Monday, May 28, 2012

What we don’t ask about BPM on Cloud - Pitfalls

Earlier this month we discussed the Implications of putting business processes on the Cloud - with this post we continue the thread with a discussion on potential pitfalls of BPMaaS.

With cloud adoption for BPM Software rising at a significant pace, it is clear that not just mid-market companies but Enterprises are looking to consume cloud based processes despite potential problems with delivering Business ProcessManagement as a Service (BPMaaS).

Here is a quick rundown of top 4 concerns of running business processes on cloud:

      The primary concern today is that the core strengths of Cloud based delivery models – elasticity and scalability may not meet expectations. However, as Gartner’s Michele Cantara points out, “That can be ok because most buyers don’t need all the attributes of Cloud. So it’s less expensive to buy a business process as a contract for 100 users than it might be to buy on-premise software, and while it’s not purely pay-for-use, it’s still a saving”. 

      Security: Another obvious issue is of course related to data security and IP rights. In a multi-tenant Cloud environment, it is important to be vigilant about information security. It is a simple fact that no security system is infallible (think Google and Sales Data security laws also vary with geographies and jurisdiction becomes an important issue in this case. One needs to be aware of where exactly the BPM application or process related data will be hosted. Also, when it comes to process governance on the Cloud, the vendor needs to have a robust exception monitoring system in place.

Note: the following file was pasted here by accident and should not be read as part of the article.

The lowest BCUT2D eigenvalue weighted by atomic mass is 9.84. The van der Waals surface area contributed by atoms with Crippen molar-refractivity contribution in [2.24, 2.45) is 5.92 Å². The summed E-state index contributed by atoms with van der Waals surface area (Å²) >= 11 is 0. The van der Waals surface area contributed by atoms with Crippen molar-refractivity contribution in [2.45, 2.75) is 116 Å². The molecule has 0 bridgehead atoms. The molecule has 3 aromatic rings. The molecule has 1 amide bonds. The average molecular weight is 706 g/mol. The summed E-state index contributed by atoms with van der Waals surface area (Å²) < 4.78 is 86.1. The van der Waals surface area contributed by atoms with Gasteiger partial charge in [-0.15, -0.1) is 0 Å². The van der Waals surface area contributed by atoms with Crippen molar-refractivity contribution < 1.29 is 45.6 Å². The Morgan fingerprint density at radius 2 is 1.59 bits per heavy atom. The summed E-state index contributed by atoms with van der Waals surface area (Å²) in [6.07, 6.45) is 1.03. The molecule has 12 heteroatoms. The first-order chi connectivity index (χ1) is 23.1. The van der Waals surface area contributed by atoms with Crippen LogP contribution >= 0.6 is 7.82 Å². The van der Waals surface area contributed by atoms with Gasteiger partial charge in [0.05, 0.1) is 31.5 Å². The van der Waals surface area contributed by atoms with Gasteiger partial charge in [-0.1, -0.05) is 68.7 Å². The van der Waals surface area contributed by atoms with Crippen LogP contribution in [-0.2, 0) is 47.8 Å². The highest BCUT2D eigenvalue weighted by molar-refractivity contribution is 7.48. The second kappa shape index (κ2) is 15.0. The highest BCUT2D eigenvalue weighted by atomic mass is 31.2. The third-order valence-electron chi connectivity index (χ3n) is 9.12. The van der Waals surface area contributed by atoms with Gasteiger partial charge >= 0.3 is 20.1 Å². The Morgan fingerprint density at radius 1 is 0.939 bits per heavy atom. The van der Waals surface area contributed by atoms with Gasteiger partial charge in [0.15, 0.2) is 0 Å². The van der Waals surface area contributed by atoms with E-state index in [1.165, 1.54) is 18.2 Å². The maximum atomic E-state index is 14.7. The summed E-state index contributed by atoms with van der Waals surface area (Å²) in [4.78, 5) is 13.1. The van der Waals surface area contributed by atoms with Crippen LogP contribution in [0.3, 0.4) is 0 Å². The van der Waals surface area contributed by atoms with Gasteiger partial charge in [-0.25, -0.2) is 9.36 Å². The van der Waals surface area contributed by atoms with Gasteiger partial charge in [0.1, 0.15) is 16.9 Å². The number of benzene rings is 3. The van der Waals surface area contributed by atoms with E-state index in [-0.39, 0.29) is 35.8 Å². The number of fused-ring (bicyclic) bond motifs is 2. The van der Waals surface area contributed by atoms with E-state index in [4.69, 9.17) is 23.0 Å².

SLAs: Any vendor offering solutions delivered on Cloud is evaluated through hard bound SLAs and vendors delivering BPM applications on the Cloud are no different. However, apart from the usual parameters such as Uptime and Security which are the cornerstone of a successful delivery, SLAs need to be stringently evaluated for actual process performance. Does the process achieve the business aim it was meant to? Accessibility and Mobility are not concerns limited to on premise solutions and need to be evaluated for processes that rest on Cloud.

   Pricing: Although there are several hybrid pricing models available, typically, Cantara says, Cloud service providers price their services based on a range of users; the customer pays for services whether or not they’re being used. That is subscription-based, per-user pricing. The Process Café blog summarizes this well Costing models for BPM in the cloud will need to be carefully scrutinised to ensure that they will not inhibit the future development of the processes themselves. As such the owners will need to understand how the costing is done and what will be the impact of making a change. This will then need to be made transparent and matched against the cost of implementing such a system as an in-house cloud system rather than a purchased SaaS operation. 

      A BPM Pilot that is tested on a critical process and modeled for the long term is definitely an evaluation best practice. Our next post will discuss which processes could be on Cloud vs On-premise.


  1. An interesting concept, I would love to put the scenario on my own process improvement project as this will help me a lot. I am using a process simulation software for getting better results.

  2. Security is definitely a big issue. Many businesses I've seen looking to improve their process efficiency will want to keep everything in house. Whether the threat is real or not, the perceived lack of control will delay the integration of the cloud.